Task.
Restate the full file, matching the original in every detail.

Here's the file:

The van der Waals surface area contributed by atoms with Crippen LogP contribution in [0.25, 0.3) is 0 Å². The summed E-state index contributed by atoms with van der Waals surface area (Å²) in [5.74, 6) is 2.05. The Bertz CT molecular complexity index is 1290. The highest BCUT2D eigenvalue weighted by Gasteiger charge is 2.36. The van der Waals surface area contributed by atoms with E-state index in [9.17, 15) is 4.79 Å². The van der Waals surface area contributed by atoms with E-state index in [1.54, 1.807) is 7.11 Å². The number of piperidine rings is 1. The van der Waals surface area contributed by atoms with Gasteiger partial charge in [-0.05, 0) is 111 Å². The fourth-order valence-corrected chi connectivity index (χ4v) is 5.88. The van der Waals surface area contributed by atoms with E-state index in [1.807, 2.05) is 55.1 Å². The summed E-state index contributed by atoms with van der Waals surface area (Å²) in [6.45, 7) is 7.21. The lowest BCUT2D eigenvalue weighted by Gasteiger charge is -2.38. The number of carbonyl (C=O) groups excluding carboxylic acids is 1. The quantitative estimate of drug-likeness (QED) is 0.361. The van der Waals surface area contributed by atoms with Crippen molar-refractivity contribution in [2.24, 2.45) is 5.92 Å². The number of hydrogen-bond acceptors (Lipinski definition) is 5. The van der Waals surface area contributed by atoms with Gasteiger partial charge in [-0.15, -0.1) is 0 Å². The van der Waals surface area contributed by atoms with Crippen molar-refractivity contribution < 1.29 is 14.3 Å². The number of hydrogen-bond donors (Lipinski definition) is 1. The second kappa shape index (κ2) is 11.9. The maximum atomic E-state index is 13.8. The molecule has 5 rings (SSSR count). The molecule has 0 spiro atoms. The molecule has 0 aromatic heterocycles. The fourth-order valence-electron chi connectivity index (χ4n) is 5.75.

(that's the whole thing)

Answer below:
The van der Waals surface area contributed by atoms with Crippen LogP contribution in [0.25, 0.3) is 0 Å². The summed E-state index contributed by atoms with van der Waals surface area (Å²) in [5.74, 6) is 2.05. The Bertz CT molecular complexity index is 1290. The highest BCUT2D eigenvalue weighted by Gasteiger charge is 2.36. The van der Waals surface area contributed by atoms with E-state index in [9.17, 15) is 4.79 Å². The van der Waals surface area contributed by atoms with E-state index in [1.54, 1.807) is 7.11 Å². The number of piperidine rings is 1. The van der Waals surface area contributed by atoms with Gasteiger partial charge in [-0.05, 0) is 111 Å². The fourth-order valence-corrected chi connectivity index (χ4v) is 5.88. The van der Waals surface area contributed by atoms with E-state index in [1.807, 2.05) is 55.1 Å². The summed E-state index contributed by atoms with van der Waals surface area (Å²) in [6.45, 7) is 7.21. The lowest BCUT2D eigenvalue weighted by Gasteiger charge is -2.38. The number of carbonyl (C=O) groups excluding carboxylic acids is 1. The quantitative estimate of drug-likeness (QED) is 0.361. The van der Waals surface area contributed by atoms with Crippen molar-refractivity contribution in [2.24, 2.45) is 5.92 Å². The number of hydrogen-bond acceptors (Lipinski definition) is 5. The van der Waals surface area contributed by atoms with Gasteiger partial charge in [-0.15, -0.1) is 0 Å². The van der Waals surface area contributed by atoms with Crippen molar-refractivity contribution < 1.29 is 14.3 Å². The number of hydrogen-bond donors (Lipinski definition) is 1. The second kappa shape index (κ2) is 11.9. The maximum atomic E-state index is 13.8. The molecule has 5 rings (SSSR count). The molecule has 0 spiro atoms. The molecule has 0 aromatic heterocycles. The fourth-order valence-electron chi connectivity index (χ4n) is 5.75.